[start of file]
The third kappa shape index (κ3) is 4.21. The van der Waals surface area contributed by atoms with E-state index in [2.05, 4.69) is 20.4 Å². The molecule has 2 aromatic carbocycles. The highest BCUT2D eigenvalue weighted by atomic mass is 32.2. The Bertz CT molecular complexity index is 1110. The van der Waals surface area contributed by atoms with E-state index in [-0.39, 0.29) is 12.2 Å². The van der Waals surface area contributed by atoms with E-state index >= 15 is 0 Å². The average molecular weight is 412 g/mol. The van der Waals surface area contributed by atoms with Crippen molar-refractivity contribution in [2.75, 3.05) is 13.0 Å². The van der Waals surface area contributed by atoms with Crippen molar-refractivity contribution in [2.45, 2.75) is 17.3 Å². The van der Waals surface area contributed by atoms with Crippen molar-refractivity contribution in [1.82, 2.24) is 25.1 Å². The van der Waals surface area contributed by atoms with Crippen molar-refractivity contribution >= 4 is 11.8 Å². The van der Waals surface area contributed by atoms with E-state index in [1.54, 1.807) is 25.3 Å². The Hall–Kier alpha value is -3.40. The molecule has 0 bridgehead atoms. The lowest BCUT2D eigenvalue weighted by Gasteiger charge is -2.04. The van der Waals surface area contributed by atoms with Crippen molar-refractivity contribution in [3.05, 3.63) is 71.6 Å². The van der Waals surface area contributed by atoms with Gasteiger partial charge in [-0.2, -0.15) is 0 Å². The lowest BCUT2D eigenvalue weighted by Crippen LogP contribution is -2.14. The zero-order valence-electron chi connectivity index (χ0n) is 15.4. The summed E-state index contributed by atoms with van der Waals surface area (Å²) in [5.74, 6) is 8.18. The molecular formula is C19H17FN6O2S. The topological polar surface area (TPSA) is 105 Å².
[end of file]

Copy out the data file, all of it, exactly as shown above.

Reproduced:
The third kappa shape index (κ3) is 4.21. The van der Waals surface area contributed by atoms with E-state index in [2.05, 4.69) is 20.4 Å². The molecule has 2 aromatic carbocycles. The highest BCUT2D eigenvalue weighted by atomic mass is 32.2. The Bertz CT molecular complexity index is 1110. The van der Waals surface area contributed by atoms with E-state index in [-0.39, 0.29) is 12.2 Å². The van der Waals surface area contributed by atoms with E-state index >= 15 is 0 Å². The average molecular weight is 412 g/mol. The van der Waals surface area contributed by atoms with Crippen molar-refractivity contribution in [2.75, 3.05) is 13.0 Å². The van der Waals surface area contributed by atoms with Crippen molar-refractivity contribution in [2.45, 2.75) is 17.3 Å². The van der Waals surface area contributed by atoms with Crippen molar-refractivity contribution in [1.82, 2.24) is 25.1 Å². The van der Waals surface area contributed by atoms with Crippen molar-refractivity contribution >= 4 is 11.8 Å². The van der Waals surface area contributed by atoms with E-state index in [1.54, 1.807) is 25.3 Å². The Hall–Kier alpha value is -3.40. The molecule has 0 bridgehead atoms. The lowest BCUT2D eigenvalue weighted by Gasteiger charge is -2.04. The van der Waals surface area contributed by atoms with Crippen molar-refractivity contribution in [3.05, 3.63) is 71.6 Å². The van der Waals surface area contributed by atoms with Gasteiger partial charge in [-0.2, -0.15) is 0 Å². The lowest BCUT2D eigenvalue weighted by Crippen LogP contribution is -2.14. The zero-order valence-electron chi connectivity index (χ0n) is 15.4. The summed E-state index contributed by atoms with van der Waals surface area (Å²) in [5.74, 6) is 8.18. The molecular formula is C19H17FN6O2S. The topological polar surface area (TPSA) is 105 Å².